There has been a good response to these courses with both fully booked and even the waiting list having a waiting list, so linocut is certainly popular. The usual interesting mix of people, ages and abilities wander in looking a bit nervous clutching an assortment of pencil cases, sketchbooks and bags although as usual there is very few men. 
The aim of the course is to get across in about six hours an understanding of the process of Reduction Linocut. Easy right? yeah dead simple.

I tend to jump straight in as time is limited, discus the materials we are to use, how to use them and then dash round the group looking at the suitability/unsuitability of the reference. Can it be turned into a linocut. Then silence descends as everyone concentrates on drawing/tracing their image onto the lino and I catch my breath for the first time since the kids jumped on my head. Another quick talk on tool use and abuse, mainly how not to cut yourself, and then it's on to cutting the white away.

With so many people and so few time I am a bit bossy and dictate that everyone is using the same colours, which makes ten people inking up a lot easier. This is when the room comes alive. After the drawing and cutting and perhaps not quite understanding how the process works. When the first print is pulled back is always a bit of an Aha moment. The trainee printer always stands dead still holds the print up and just looks at it for a moment while it all sinks in, then usually they nod. Just a tiny bit, then carry on.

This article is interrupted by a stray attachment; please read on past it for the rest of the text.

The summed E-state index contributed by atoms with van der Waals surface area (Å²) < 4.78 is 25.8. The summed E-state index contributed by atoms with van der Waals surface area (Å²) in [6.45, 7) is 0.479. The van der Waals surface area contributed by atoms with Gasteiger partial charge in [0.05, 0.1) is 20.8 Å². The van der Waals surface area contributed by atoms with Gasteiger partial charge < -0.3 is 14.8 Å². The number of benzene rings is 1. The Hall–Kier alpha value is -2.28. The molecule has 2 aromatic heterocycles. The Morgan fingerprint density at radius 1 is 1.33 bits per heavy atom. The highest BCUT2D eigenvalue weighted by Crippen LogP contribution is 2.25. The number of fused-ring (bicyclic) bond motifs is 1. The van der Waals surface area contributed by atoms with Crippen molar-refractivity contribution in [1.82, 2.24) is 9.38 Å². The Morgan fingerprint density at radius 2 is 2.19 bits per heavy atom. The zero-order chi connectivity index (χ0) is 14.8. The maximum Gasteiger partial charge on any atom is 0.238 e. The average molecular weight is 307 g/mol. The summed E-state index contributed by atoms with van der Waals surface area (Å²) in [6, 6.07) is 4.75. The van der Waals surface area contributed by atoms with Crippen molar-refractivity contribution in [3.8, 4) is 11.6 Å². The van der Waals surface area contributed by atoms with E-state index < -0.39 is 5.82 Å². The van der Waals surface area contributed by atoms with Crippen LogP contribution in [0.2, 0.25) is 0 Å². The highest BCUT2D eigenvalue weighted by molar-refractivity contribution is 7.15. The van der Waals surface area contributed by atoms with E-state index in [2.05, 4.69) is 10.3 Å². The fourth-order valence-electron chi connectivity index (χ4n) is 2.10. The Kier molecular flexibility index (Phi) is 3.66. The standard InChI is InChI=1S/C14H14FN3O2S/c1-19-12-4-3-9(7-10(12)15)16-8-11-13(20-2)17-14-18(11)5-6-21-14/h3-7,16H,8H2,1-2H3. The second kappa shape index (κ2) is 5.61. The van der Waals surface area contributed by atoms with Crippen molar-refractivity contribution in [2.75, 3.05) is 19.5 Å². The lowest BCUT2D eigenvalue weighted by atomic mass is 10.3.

We print a second colour if we have time, which means sometimes it is straight to the black to provide a nice sense of contrast with the white. Well it would if the highly trained, professional artist had actually remembered to bring the black. Eeek everyone was far to polite to comment. A dark blue it is then.
By the second colour everyone has pretty much got an understanding of the process and is buzzing with excitement. As a jaded, bitter old (ish) printer this enthusiasm and enjoyment does genuinely rekindle the enormous pleasure taken in creating an image from this simple method. I do get genuinely excited and really impatient to see what the image will look like. Lurking by a students elbow, bending over to see the image first as they peel the paper back from the block. The magic moment when you first see the new, right way round, image. 

A great aspect of linocut is just how simple the actual technique is, teachable to anyone in a couple of hours. However the depth of sophistication and variety of expression capable within that same simple method (Carve block, ink on block, paper on block, pressure. Clean block, carve some more ...) is extraordinary.

A nice bunch of people produced a nice set of interesting linocuts and every one went home happy with the quietly bubbling contentment you only get creating a small piece of yourself in the form of a small piece of artwork. Lovely.